Skill Level: Beginner
Estimated Cost: less than $10

Before You Begin

Before starting a self-clean cycle, ensure the oven vent, located above or below the oven door or behind the oven door handle, is uncovered. If you have a range (an oven connected to a stove), turn on the exhaust fan on the range hood to ensure that fumes get expelled to the outdoors. If you don’t have a range hood, ventilate the room by opening windows. It’s also a good idea to have a carbon monoxide detector near the kitchen to monitor for harmful fumes.

How to Use a Self-Cleaning Oven

Woman's hand uses yellow and green sponge to clean oven grime before turning on self-cleaning function.

Step 1: Prepare the oven for cleaning.

  • Before running a self-clean cycle, remove all pots and pans and any metal oven grates or aluminum foil shards. Some oven manufacturers recommend that owners remove the oven racks and clean them. In the high heat of the self-clean cycle, the debris on charred metal grates can catch fire, while foil can melt onto the oven’s interior lining and warp it.
  • Prior to using the feature, “You should try to remove any visible debris,” says Ron Shimek, president of Mr. Appliance, an appliance repair company with franchises nationwide. Remove chunks of food, and wipe up spills with a water-dampened rag.
  • If your oven doesn’t lock automatically during the self-clean cycle, lock it manually. “One of the most important things to make sure of will be that the oven door locks when the temperature inside the appliance reaches 315 degrees Celsius (600 degrees Fahrenheit)  to prevent oxygen from getting into the oven cavity and causing a fire,” says Miloshev.

Step 2: Run the self-clean cycle.

Each oven model has specific instructions for turning the self-clean function on. Check the manufacturer’s instructions for how to use the self-cleaning function on your particular oven. Follow the directions carefully, with no deviations, for the safest cleaning experience.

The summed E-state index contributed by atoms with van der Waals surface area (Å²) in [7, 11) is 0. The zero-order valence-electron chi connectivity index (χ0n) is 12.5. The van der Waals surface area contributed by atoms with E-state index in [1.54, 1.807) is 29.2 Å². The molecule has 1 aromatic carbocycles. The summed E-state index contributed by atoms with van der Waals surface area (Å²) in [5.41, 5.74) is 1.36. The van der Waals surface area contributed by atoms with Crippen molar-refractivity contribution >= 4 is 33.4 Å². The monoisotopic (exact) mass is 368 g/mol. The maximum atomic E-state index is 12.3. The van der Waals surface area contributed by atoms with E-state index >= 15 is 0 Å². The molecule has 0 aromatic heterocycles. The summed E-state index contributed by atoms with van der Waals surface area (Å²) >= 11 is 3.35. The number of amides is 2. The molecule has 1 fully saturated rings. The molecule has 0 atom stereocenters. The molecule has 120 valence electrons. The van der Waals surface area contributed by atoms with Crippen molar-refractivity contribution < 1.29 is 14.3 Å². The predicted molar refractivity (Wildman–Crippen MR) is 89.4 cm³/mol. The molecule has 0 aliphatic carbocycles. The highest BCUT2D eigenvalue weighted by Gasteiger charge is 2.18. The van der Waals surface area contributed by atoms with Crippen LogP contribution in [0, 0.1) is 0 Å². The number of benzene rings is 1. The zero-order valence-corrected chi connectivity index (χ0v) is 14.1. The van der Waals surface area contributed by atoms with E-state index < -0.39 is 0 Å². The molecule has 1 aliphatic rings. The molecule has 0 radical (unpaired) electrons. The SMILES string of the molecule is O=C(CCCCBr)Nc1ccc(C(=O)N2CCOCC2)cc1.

Step 3: Wait for the oven to cool completely.

When the cleaning period is over, let the oven cool completely; this can take a couple of hours if you have a high-temperature-cleaning oven. Steam-cleaned ovens will cool more quickly after a cleaning cycle. Some oven models may unlock automatically when the oven has cooled sufficiently. Otherwise, unlock the oven manually once it’s cool to the touch.

Step 4: Wipe down the oven interior.

Open the oven door and clean out debris using a damp rag or even a handheld vacuum with a crevice attachment.


Q: How often should you use your oven’s self-cleaning function?

Miloshew says the frequency of using the self-cleaning function of your oven “will

depend on how often you cook, and the amount of food splatters and residue that accumulate[s] in it.” In general, he says, “It’s recommended to use the self-cleaning feature sparingly, typically no more than a few times a year, because excessive use can contribute to faster wear on the oven components.”

He suggests relying on manual oven cleaning methods for routine maintenance and saving the self-cleaning function for “when there’s a significant amount of buildup of grease and food residue that manual cleaning can’t remove.“

Q: Can you leave the house during a self-cleaning cycle?

While running the self-cleaning function is a terrific excuse to step outside and enjoy some fresh air, it’s not a good idea to leave the house altogether. While it’s unlikely anything awful will happen, it’s important to “monitor the oven during self-cleaning and avoid leaving it unattended,” says Miloshev.

Q: What’s the difference between self-cleaning and steam-cleaning ovens?

A steam-cleaning oven is a type of self-cleaning oven that heats water to create steam to clean the oven. The other type of self-cleaning oven uses high heat to burn up debris and residue. Many reputable brands, such as Whirlpool, Maytag, Kenmore, Bosch, and Samsung offer self-cleaning ovens of both types.

Q: Can you clean your self-cleaning oven manually?

You sure can. If you don’t want to run the self-cleaning cycle or just need a maintenance clean, simply clean your oven as you would any model. Gather your supplies—including rubber gloves, oven cleansers, and a sponge—and get ready to apply some serious elbow grease.